Temporal datasets that describe complex interactions between individuals over time are increasingly common in various domains. Conventional graph representations of such datasets may lead to information loss since higher-order relationships between more than two individuals must be broken into multiple pairwise relationships in graph representations. In those cases, a hypergraph representation is preferable since it can preserve higher-order relationships by using hyperedges. However, existing hypergraph models of temporal complex networks often employ some data-independent growth mechanism, which is the linear preferential attachment in most cases. In principle, this pre-specification is undesirable since it completely ignores the data at hand. Our work proposes a new hypergraph growth model with a data-driven preferential attachment mechanism estimated from observed data. A key component of our method is a recursive formula that allows us to overcome a bottleneck in computing the normalizing factors in our model. We also treat an often-neglected selection bias in modeling the emergence of new edges with new nodes. Fitting the proposed hypergraph model to 13 real-world datasets from diverse domains, we found that all estimated preferential attachment functions deviates substantially from the linear form. This demonstrates the need of doing away with the linear preferential attachment assumption and adopting a data-driven approach. We also showed that our model outperformed conventional models in replicating the observed first-order and second-order structures in these real-world datasets.

2021

Non-parametric Estimation of the Preferential Attachment Function from One Network Snapshot

Preferential attachment is commonly invoked to explain the emergence of those heavy-tailed degree distributions characteristic of growing network representations of diverse real-world phenomena. Experimentally confirming this hypothesis in real-world growing networks is an important frontier in network science research. Conventional preferential attachment estimation methods require that a growing network be observed across at least two snapshots in time. Numerous publicly available growing network datasets are, however, only available as single snapshots, leaving the applied network scientist with no means of measuring preferential attachment in these cases. We propose a nonparametric method, called PAFit-oneshot, for estimating preferential attachment in a growing network from one snapshot. PAFit-oneshot corrects for a previously unnoticed bias that arises when estimating preferential attachment values only for degrees observed in the single snapshot. Our work provides a means of measuring preferential attachment in a large number of publicly available one-snapshot networks. As a demonstration, we estimated preferential attachment in three such networks, and found sublinear preferential attachment in all cases. PAFit-oneshot is implemented in the R package PAFit.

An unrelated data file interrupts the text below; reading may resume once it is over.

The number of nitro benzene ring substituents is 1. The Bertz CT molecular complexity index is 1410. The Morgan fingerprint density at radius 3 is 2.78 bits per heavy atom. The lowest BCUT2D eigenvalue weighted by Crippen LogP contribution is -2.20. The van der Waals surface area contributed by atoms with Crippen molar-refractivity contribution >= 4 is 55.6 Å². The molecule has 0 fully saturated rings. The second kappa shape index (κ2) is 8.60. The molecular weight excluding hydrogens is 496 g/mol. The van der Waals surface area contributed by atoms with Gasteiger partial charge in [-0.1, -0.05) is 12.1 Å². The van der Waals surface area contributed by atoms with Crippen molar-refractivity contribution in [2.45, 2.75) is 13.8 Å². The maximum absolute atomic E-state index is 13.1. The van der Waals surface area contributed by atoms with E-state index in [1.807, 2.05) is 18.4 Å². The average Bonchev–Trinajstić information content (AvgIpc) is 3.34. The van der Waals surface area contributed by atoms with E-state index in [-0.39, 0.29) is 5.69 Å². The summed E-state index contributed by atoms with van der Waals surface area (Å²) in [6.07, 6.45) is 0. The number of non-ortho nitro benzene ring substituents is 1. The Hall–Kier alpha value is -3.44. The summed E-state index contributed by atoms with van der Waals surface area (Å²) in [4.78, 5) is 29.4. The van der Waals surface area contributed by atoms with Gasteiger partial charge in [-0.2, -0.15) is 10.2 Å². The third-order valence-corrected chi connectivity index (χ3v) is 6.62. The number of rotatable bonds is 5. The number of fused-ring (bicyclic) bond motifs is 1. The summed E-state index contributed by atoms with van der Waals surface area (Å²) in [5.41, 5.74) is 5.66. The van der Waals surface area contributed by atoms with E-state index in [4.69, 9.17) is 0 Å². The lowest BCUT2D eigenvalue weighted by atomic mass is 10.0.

2020

Joint Estimation of Non-parametric Transitivity and Preferential Attachment Functions in Scientific Co-authorship Networks

We propose a statistical method for estimating the non-parametric transitivity and preferential attachment functions simultaneously in a growing network, in contrast to conventional methods that either estimate each function in isolation or assume a certain functional form for these. Our model is demonstrated to exhibit a good fit to two real-world co-authorship networks and can illuminate several intriguing details of the preferential attachment and transitivity phenomena that would be unavailable under traditional methods. Moreover, we introduce a method for quantifying the amount of contributions of these phenomena in the growth process of a network based on the probabilistic dynamic process induced by the model formula. By applying this method, we found that transitivity dominated preferential attachment in both co-authorship networks. This suggests the importance of indirect relations in scientific creative processes. The proposed method is implemented in the R package FoFaF.

PAFit: An R Package for the Non-Parametric Estimation of Preferential Attachment and Node Fitness in Temporal Complex Networks